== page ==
Information Compiled by: AFL-CIO
Union Workers Have Better Health Care and Pensions
Union workers are more likely than their nonunion counterparts to receive health care and pension benefits, according to the Bureau of Labor Statistics. In 1999, 73 percent of union workers in private industry participated in medical care benefits, compared with only 51 percent of nonunion workers. Union workers also are more likely to have retirement and short-term disability benefits.
As the chart below illustrates, 79 percent of union workers are covered by pension plans versus 44 percent of nonunion workers. Seventy percent of union workers have defined-benefit retirement coverage, compared with 16 percent of nonunion workers. (Defined-benefit plans are federally insured and provide a guaranteed monthly pension amount. They are better for workers than defined-contribution plans, in which the benefit amount depends on how well the underlying investments perform.)
HEALTH AND PENSION BENEFITS, 1999
Source: Bureau of Labor Statistics, Employee Benefits in Private Industry, 1999. USDL: 01-473. Dec. 19, 2001. Prepared by the AFL-CIO.
Unions Raises Wages—Especially for Minorities and Women
Union membership helps raise workers' pay and narrow the income gap that disadvantages minorities and women. Union workers earn 27 percent more than nonunion workers, according to the U.S. Department of Labor's Bureau of Labor Statistics. Their median weekly earnings for full-time wage and salary work were $760 in 2003, compared with $599 for their nonunion counterparts.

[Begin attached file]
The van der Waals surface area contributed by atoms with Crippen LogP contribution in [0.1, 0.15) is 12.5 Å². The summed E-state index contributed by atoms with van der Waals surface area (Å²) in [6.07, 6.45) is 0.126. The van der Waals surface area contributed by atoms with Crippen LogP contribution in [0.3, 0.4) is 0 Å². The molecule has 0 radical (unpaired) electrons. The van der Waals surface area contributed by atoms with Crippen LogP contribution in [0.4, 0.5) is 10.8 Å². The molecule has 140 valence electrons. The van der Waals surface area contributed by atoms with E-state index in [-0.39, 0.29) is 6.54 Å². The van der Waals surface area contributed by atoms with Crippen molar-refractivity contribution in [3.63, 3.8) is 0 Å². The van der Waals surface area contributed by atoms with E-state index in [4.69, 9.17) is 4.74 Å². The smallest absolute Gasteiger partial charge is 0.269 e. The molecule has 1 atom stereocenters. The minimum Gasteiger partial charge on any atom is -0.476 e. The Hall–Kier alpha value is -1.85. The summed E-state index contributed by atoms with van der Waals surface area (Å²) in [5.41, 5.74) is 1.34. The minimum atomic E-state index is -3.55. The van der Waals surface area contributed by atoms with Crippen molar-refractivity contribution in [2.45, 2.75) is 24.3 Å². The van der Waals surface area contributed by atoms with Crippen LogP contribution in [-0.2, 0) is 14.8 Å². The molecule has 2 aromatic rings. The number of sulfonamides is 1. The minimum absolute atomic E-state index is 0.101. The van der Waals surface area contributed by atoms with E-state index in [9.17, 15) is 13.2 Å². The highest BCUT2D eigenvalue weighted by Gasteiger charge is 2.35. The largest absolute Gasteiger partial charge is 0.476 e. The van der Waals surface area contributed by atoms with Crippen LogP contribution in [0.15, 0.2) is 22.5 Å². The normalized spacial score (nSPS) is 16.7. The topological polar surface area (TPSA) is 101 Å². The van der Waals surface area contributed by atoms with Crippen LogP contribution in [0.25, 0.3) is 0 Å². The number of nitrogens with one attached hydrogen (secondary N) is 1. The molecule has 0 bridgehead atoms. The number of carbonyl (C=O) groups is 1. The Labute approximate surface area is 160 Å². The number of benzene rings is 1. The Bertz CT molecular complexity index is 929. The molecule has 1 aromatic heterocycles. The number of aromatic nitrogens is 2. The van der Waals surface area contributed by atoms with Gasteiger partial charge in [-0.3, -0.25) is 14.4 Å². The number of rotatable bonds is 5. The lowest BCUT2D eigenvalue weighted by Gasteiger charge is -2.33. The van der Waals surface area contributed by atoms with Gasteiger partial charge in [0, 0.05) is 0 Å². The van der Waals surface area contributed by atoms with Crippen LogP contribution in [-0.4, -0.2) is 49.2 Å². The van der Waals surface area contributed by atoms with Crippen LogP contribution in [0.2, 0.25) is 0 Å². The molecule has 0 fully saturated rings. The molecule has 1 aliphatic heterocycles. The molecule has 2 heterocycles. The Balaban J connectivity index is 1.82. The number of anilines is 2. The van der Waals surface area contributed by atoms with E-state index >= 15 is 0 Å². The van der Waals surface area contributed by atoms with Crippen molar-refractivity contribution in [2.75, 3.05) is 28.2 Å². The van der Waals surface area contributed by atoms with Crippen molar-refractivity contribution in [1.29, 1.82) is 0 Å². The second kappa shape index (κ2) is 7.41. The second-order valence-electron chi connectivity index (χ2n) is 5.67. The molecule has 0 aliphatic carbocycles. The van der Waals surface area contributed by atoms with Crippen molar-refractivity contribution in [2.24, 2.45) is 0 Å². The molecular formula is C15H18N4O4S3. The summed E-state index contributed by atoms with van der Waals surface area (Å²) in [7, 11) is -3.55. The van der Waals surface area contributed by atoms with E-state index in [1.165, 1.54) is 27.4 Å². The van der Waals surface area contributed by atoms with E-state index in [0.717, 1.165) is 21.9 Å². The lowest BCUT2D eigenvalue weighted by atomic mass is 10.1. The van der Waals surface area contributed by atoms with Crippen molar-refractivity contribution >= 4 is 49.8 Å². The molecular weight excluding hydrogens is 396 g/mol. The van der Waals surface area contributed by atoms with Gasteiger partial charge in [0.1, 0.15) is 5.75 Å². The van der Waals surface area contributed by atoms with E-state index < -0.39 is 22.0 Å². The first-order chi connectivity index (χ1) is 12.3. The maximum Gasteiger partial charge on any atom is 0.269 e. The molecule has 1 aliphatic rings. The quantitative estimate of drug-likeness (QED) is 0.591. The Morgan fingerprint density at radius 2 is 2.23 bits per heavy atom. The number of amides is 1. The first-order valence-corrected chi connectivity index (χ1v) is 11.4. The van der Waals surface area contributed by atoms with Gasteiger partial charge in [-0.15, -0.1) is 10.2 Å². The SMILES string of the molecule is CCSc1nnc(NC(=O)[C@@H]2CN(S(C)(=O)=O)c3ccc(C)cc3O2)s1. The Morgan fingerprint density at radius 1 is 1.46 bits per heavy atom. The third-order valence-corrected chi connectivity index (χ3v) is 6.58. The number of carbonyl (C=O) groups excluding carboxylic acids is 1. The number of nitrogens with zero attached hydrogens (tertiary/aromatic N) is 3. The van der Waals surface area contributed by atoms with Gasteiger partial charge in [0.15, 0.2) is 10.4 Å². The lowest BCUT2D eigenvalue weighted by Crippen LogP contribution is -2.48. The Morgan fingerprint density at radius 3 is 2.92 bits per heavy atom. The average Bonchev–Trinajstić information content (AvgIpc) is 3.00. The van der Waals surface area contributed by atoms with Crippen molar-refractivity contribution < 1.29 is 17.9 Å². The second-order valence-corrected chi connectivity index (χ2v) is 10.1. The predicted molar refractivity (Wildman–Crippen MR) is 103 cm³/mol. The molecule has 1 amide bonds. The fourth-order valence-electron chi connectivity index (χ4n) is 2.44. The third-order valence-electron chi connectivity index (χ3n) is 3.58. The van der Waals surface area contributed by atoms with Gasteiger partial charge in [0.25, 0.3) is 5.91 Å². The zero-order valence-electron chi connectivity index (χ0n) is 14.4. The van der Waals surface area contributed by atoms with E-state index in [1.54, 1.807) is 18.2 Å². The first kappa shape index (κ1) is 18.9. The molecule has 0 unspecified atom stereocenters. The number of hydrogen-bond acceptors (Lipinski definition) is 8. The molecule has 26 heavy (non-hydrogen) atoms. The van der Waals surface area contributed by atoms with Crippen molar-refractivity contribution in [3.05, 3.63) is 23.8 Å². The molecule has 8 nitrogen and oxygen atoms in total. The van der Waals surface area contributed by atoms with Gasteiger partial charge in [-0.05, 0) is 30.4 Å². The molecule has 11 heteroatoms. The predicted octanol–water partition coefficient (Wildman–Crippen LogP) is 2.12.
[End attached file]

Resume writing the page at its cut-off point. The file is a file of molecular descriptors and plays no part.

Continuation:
The union wage benefit is even greater for minorities and women. Union women earn 33 percent more than nonunion women, African American union members earn 35 percent more than their nonunion counterparts, for Latino workers, the union advantage totals 51 percent and for Asian workers, the union advantage is 11 percent.
WAGE AND SALARY WORKERS, 2003
Source: U.S. Department of Labor, Employment and Earnings, January 2004.
Prepared by the AFL-CIO
Union Pay Is Higher in Nearly All Occupational Groups
In nearly every occupational category, union members earn more than nonunion workers. By comparing the wages of workers within occupational groups, the union difference is most clear.
Workers' Incomes Are Lower in States Where Workers Don't Have Union Rights